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The Sky's the limit for new tennis queen Ivanovic

Serbia's Ana Ivanovic displays her trophy after defeating Russia's Dinara Safina in their women's final at the French Open tennis tournament at Roland...

Serbia's Ana Ivanovic displays her trophy after defeating Russia's Dinara Safina in their women's final at the French Open tennis tournament at Roland...

Move over Maria, its Ana's time at the top.
Ana Ivanovic's breakthrough Grand Slam win in the French Open final on Saturday and her elevation to the world No.1 spot, dislodging Maria Sharapova, has set the stage for the Serbian to attain iconic status both within the sport and on the wider scene.
She has the talent, she has the looks, she is only 20 and she is almost too good to be true. She is an ad man's dream.
Ivanovic is also the perfect foil in the glamour girl stakes to Sharapova, currently the best-known and best paid sportswoman in the world.
They are set to forge a compelling rivalry that could bankroll the women's game for years to come.
The 21-year-old Sharapova is explosive, often moody at press conferences and dauntingly single-minded. Ivanovic is niceness personified, a beaming smile never far away and ever courteous to players and press alike.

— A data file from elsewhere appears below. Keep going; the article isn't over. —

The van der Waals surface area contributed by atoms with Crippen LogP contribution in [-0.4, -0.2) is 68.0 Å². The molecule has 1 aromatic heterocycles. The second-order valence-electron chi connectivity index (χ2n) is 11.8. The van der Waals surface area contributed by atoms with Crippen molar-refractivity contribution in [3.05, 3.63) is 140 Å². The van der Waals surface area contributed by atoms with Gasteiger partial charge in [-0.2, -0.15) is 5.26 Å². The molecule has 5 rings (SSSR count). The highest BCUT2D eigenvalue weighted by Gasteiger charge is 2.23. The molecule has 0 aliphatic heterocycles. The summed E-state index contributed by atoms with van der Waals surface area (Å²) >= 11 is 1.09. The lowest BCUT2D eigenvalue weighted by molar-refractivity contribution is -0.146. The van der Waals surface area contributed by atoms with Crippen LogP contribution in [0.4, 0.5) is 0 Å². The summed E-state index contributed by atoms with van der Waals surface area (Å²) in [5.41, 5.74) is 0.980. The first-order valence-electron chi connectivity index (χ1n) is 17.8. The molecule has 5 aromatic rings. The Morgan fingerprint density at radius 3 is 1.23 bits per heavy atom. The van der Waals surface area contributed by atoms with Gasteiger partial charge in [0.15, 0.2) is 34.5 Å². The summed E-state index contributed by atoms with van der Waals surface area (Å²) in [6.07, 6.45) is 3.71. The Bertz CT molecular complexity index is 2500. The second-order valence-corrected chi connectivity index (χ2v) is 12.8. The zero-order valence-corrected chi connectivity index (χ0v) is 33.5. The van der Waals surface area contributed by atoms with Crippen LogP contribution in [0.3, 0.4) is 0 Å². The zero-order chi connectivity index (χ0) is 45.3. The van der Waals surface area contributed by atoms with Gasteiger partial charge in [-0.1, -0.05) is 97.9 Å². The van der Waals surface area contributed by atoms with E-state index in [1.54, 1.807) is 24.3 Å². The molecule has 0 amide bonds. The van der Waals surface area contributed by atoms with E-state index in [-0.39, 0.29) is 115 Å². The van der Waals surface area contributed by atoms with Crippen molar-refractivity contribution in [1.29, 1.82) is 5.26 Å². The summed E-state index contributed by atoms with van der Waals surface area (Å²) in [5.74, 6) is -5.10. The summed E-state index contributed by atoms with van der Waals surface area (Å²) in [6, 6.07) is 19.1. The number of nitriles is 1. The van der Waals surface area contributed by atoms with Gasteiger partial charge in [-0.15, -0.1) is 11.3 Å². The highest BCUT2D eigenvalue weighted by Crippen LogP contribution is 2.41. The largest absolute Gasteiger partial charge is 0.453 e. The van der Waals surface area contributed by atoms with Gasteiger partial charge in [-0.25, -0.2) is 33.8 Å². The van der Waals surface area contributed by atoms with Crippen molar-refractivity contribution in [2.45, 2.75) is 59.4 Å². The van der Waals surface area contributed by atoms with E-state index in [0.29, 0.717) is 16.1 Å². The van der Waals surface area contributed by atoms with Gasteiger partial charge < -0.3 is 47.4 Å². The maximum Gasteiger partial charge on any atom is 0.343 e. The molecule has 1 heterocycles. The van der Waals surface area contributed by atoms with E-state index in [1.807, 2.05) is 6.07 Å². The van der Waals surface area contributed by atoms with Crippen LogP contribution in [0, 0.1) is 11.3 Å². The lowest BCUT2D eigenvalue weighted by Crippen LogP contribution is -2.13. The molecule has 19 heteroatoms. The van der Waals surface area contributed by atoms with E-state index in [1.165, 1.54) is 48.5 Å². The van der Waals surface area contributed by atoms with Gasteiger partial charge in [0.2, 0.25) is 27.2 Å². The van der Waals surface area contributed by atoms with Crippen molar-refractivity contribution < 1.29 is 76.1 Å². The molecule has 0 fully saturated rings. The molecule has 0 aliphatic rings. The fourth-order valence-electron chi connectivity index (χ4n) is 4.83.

It's an image she says she has no desire nor intention of ever changing.
"On and off the court, it's obviously different," she said of her persona.
"I still believe it's important to be a fair player and don't lose your appearance just because people might say you're too nice," she said after her 6-4, 6-3 win over Dinara Safina of Russia in the Roland Garros final.
Much has been made of her struggles to make it to the top in tennis.
Growing up in war-torn Yugoslavia in the late 1990's, Ivanovic had to practice in disused swimming pools in a country that reveres its footballers and basketballers but had, until now, no tradition in tennis.
But in fact she comes from a reasonably well-off and stable family background in Belgrade with mother Dragana a lawyer and father Miroslav an economist and businessman.
She did have to travel to Germany at a young age, leaving her parents, to further her budding career and she says that was a move that was key in forging her character and single-mindedness.
"Obviously it makes you stronger," she said. "My parents never forced me into anything. They always supported my decisions and I think that is important because when you're on the court, first of all, you have to make your own decisions.
"In some ways it made me much stronger. And also since I was very young, I started travelling and my mom came often with me which was great. She's like my best friend too."
Next up for Ivanovic will be the grass courts of Eastbourne and then her fourth Wimbledon campaign, having last to eventual winner Venus Williams in a closely-fought semi-final last year.
It's too early to properly quantify her own chanches, she said, minutes after her French Open triumph, but she has realistic ambitions in London.
"I think I have a good chance. I've been working hard and this hard work gives results," she said.
"Next week I have time to relax a little bit, recover and then prepare for Eastbourne and Wimbledon."


Updated : 2021-07-30 18:03 GMT+08:00